A functional kettlebell workout can develop muscular strength and dynamic stability from head to toe. Functional workouts train your body to move as a coordinated unit, by linking multiple joints and muscle groups. This sequence of movements, also called a kinetic chain, emulates the way your body works in the real world – bending, twisting, reaching, swinging, kneeling, squatting and more.
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Adding kettlebells creates an asymmetrical load that further strengthens your core stabilizers and primary movers.
How Much Weight Should You Use?
As with any new exercise, it’s best to start with a lighter weight and work on perfecting your technique. The rule of thumb when choosing kettlebell weights is to use slightly heavier weights for swings and two-handed grips than you would for one-handed moves. A good starting weight for men is 15 to 25 pounds, and for women is 8 to 15 pounds. Choose lighter weights for overhead lifts and single-arm exercises. As you become stronger, increase the kettlebell weight. Many kettlebell manufacturers recommend 35 to 44 pounds for men and 18 to 26 pounds for women.
Two-Armed Kettlebell Swing
The classic functional kettlebell exercise is the two-armed swing. The ballistic action of the swing improves core strength, hip mobility and cardiovascular endurance. The key to proper technique is to allow momentum to keep the kettlebell swinging freely up and down in a smooth arc.
Start with your feet slightly wider than shoulder-width apart and your toes facing forward. Grip the handle with two hands and bend at the waist and knees. Start the kettlebell in an upward arc with a strong push from the hips, straightening your trunk and knees. In a proper swing, the kettlebell should almost float upwards and stop at about shoulder height. On the downward swing, bend at the waist and knees and let the kettlebell swing between and past your legs. Keep your core engaged and lumbar spine neutral throughout the movement. Don’t allow your lower back to flatten or round at the bottom of the swing.
Kettlebell Forward Lunge And Press
The forward lunge and press helps train the core muscles that stabilize the left and right sides of your body, as well as your upper back and shoulders. At the same time, this functional movement strengthens the primary movers of your hips, legs and calves.
Start by gripping the kettlebell handle with both hands near the main body of the kettlebell. This grip is similar to a goblet grip used with a single dumbbell. The top of the handle should show above your grip and the body of the kettlebell should hang just below. Bend your elbows, keeping the kettlebell at chest level. Stand with your feet about shoulder width apart. Step forward with one leg and slowly drop into a lunge by bending both front and back knees. Straighten your knees and bring your front leg back to the starting position. Keep your torso upright throughout the movement. Hold the kettlebell steady and do not let it bounce or drop. Alternate between left and right legs for each forward lunge.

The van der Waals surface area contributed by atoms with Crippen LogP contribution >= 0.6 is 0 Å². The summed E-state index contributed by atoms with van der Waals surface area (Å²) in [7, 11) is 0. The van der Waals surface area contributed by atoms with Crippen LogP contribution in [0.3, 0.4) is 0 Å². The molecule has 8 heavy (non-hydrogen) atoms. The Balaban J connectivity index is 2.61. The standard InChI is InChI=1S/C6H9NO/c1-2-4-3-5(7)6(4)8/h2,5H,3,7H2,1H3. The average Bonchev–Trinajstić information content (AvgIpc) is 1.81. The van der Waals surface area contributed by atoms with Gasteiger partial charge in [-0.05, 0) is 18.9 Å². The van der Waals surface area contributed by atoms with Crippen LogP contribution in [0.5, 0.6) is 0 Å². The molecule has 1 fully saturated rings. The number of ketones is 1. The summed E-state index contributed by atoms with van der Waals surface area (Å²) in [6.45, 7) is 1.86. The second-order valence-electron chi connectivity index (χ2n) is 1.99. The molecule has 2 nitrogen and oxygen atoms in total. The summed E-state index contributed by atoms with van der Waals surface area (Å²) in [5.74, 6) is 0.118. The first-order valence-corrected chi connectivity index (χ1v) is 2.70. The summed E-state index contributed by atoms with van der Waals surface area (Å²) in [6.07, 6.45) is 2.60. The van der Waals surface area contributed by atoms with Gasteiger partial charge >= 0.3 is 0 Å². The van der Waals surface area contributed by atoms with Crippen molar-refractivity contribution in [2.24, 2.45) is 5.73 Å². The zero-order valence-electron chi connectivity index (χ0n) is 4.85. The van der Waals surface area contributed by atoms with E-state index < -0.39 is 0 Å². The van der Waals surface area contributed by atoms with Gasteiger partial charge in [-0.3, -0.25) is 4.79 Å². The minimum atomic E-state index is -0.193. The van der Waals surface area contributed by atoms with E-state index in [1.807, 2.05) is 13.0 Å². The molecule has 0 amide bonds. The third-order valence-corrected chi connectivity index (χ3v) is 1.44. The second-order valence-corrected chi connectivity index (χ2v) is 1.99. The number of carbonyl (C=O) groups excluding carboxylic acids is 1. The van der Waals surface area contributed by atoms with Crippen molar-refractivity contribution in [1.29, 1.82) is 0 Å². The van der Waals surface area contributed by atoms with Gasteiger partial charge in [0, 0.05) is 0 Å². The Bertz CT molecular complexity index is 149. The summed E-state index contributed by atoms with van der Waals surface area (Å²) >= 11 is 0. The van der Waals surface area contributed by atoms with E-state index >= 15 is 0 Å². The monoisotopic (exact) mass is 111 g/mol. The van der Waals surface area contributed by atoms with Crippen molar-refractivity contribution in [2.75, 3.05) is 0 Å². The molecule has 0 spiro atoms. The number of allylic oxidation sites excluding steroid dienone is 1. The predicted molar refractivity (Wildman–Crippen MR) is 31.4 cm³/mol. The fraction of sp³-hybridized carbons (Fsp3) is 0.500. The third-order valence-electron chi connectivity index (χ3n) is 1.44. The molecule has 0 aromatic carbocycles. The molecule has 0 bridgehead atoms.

Kettlebell Squat And High Pull
The squat and high pull combination is another functional exercise that connects your upper and lower, and right and left stabilizer muscles, while also strengthening your legs, hips, shoulders and arms.
Start standing in a wide stance, gripping the handle of the kettlebell so it rests ont he ground between your feet. Keeping your chest up, lower your hips toward the ground and grab it with both hands. In one fluid motion, extend through the hips and knees, simultaneously pulling the kettlebell up under your chin, leading the movement with your elbows. Pause and hold, then lower the kettlebell and your hips to reverse the movement and repeat.
Single-Leg Kettlebell Romanian Deadlift
The single-leg Romanian deadlift (RDL) is among the most challenging functional exercises for the core stabilizer muscles. To perform it correctly, you must maintain stability from top to bottom and side to side, while moving through nearly maximum range of motion at the hip. Adding a kettlebell to one side increases the asymmetrical loading against which your core must compensate.
Grip the top of the handle with one hand. The kettlebell body should hang down freely, as if it were a bucket or tote bag. Stand with your feet shoulder width apart and toes pointing forward. The side with the kettlebell should be the opposite for your base of support. For example, if you’re holding the kettlebell in your left hand, your right leg will be the supporting limb and you’ll lift your left leg behind you. Hinging at the hip and keeping your lumbar spine neutral, slowly lift one leg behind you and tilt forward. Keep tilting forward at the hip until the kettlebell touches the ground, then stand back up to the starting position. Ideally, there should be a flat plane across your leg, hip and back throughout the movement. The only joint flexing should be the hip joint. Also try to keep the plane that runs from left to right across your hips and shoulders parallel to the ground. If your core stabilizers are weak, one of your hips or shoulders will fly open (tilt upwards) as you hinge forward.
- American Council on Exercise: Kettlebells — Twice the
Results in Half the Time?
- Journal of Strength and Conditioning Research: Kettlebell
Swing, Snatch and Bottoms-Up Carry — Back and Hip Muscle Activation, Motion
and Low Back Loads
- Kettlebell, Inc: Kettlebell FAQs
- Kettlebells USA: What Size Kettlebell Should I Buy?
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